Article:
The parameters of an LGM are learned by maximizing the likelihood of the training data. Specifically, the variable nodes of the LGM can be partitioned into three subsets: the input nodes , the hidden nodes and the output nodes . For given data , we train to minimizes the negative log-likelihood (NLL):


Here the input nodes are always observable and hence set as conditioned nodes, so that LGM does not need to model them. As we will see in Section 5.5, we can easily extend the learning framework to the case where is partially observable, and LGM will infer the missing part as a by-product of the learning process.

To find efficiently on a large dataset, we can estimate the likelihood using probabilistic inference, then perform mini-batch gradient descent with the negative log-likelihood loss. The mini-batch gradient can be computed using backpropagation, which is supported by mainstream deep learning frameworks. The probabilistic inference part, however, requires more attention, as it is intractable in general for loopy graphical models such as LGM.

3.2.1 Truncation of iterative inference

We use the methods described in Section 3.1.1 to perform approximative inference efficiently. They are all local and iterative updates, and we schedule them to run in parallel in the global scale, or layerwise if sequential updates are desired. Approximate inference such as LBP does not have convergence guarantee, but is observed to work well in practice (Murphy et al., 1999).

Furthermore, we truncate the inference procedure to a fixed number of iterations. The underlying rationale is that the truncated iterative inference provides a sufficiently good approximation of the prediction provided that the convergence takes place. In case of non-convergence, it instead provides a reasonable surrogate of the true prediction. The experiments in Section 5.2.1 identify with our reasoning.

As a remark, the truncated iterative inference was previously studied by Domke (2011) using conditional random field on a small dataset. His observation agrees with ours, however without resorting to stochastic gradient and more complex models with hierarchical structures.

3.2.2 Training process of LGM

Algorithm 1 summarizes the overall training process of LGM with inference iterations and backpropagation.

1:  Input: dataset , layered graphical model , number of inference steps
2:  repeat
3:     , draw mini-batch
4:     for all  do
5:        Clamp input nodes of to
6:        Initialize (w.r.t. its believes, messages, etc.)
7:        for all  do
8:           Do parallel or sequential inference step
9:        end for
10:        Get output probabilistic prediction
12:     end for
13:     Update via backpropagation on
14:  until End of training
Algorithm 1 The training process of LGM

3.2.3 Remarks on analytical gradient

An alternative way of estimating the gradient of log-likelihood is to use its analytical expression: Let be the energy depending on variables of factor (either unary or pairwise in LGM), then the analytical gradient expression for can be written (with Iverson bracket) as:


which takes the form of a difference of two expectations over an indicator function. Both expectations need to be estimated using probabilistic inference.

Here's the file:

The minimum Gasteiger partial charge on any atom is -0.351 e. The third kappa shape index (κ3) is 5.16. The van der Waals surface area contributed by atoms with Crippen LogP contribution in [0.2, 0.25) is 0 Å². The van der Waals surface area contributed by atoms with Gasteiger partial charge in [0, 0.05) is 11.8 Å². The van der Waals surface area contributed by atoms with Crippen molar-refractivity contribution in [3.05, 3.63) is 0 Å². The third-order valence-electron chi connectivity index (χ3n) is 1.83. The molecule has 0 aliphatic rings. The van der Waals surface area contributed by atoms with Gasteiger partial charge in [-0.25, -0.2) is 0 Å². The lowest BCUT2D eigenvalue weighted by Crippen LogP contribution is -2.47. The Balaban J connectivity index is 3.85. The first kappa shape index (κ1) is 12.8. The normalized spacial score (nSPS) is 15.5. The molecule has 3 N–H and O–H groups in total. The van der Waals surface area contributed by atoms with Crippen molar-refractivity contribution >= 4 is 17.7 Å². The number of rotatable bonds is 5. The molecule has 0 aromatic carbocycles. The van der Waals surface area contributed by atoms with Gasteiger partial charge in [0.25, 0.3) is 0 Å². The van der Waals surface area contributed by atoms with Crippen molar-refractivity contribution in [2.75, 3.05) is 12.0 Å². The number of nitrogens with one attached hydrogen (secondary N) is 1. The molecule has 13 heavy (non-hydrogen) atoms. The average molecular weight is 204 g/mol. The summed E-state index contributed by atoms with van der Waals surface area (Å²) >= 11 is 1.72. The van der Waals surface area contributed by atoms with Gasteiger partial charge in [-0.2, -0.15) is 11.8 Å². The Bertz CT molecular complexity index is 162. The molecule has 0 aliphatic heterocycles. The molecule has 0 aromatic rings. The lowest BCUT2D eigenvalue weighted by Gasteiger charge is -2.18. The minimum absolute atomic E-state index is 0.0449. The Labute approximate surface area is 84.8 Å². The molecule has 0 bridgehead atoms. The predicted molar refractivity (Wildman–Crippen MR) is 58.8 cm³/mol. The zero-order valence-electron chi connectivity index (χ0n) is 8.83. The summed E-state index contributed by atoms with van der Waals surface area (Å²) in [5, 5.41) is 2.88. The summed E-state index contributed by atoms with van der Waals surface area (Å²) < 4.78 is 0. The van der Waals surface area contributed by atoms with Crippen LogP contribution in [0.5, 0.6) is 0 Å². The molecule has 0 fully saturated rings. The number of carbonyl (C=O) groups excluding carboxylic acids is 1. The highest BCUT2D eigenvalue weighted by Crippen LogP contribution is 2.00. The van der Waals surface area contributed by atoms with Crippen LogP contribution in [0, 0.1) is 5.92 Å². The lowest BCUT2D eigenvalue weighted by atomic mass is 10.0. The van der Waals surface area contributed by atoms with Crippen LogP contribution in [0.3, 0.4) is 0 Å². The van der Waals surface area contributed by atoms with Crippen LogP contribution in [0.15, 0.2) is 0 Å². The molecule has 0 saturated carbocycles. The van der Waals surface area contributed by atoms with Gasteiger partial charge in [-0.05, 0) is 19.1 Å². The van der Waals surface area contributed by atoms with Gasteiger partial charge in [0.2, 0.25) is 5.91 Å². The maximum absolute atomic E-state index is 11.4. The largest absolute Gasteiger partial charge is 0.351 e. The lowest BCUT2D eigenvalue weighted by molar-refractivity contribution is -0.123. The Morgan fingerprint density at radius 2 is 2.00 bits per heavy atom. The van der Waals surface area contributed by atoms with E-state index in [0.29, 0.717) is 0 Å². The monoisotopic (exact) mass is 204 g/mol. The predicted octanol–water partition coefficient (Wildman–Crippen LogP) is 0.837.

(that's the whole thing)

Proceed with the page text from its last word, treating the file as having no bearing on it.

In principle, the analytical expression might offer better flexibility, since there is no need to build up the computation graph in the inference process as in the case of backpropagation. However, as shown in Section 5.2.3, the analytical gradient (evaluated using truncated variational inference) yields significantly inferior results on loopy graphs, compared to the backpropagation approach. It is observed that the analytical gradient estimation is prone to inaccuracy from approximative inferences used for Eq. (7). In contrast, the backpropagation approach is always faithful to the truncated iterative inference even if it is inaccurate.

4 Input modeling and soft clamping

Continuous values such as grayscale intensity are commonly modeled in graphical models with their discretized representation. This is problematic since: 1) the high cardinality (e.g., 256 for gray scale pixels) results in high computation cost and over-parametrization. 2) the natural ordering of the input is not preserved. Previous works on conditional RBM (Mnih et al., 2011; Ping & Ihler, 2017)

avoid this problem by using binarized inputs. While the first problem can be alleviated in some cases with a coarser quantization (see Section 

4.3), a better input modeling is needed to properly tackle these problems.

In this section, we introduce soft clamping as a simple yet effective way to model continuous inputs, which enables efficient inference procedure.

4.1 A soft clamped representation

Soft clamping is based on a simple observation that any ranged continuous value (e.g., grayscale intensity) can be regarded as a probabilistic state between its two endpoints (e.g., black and white for image intensity). This allows us to model a continuous value using just one binary node. Accordingly, instead of considering an observation as a “hard clamping” of a node to a certain state, we “soft clamp” the mean

of the Bernoulli distribution of the binary node to the observed value.

Figure 3: A comparative illustration of discretized labeling (left) and soft clamping (right).

Thus using soft clamping, we could keep the original information and the ordering of the continuous observation, while reducing the label cardinality of the node to binary. Our objective function, however, is changed to minimizing the expected negative log-likelihood:


4.2 Approximation for efficient inference

For each combination of hard clamped input , it is possible to estimate the negative log-likelihood using an inference procedure. However, naively evaluating Eq. (8) would require that we perform an exponential number of inferences for all possible combination of , which is simply intractable.

Instead, we remark that:


which is an expectation of the difference of two convex “log-sum-exp” terms.

In soft clamping, we first compute the expected energy: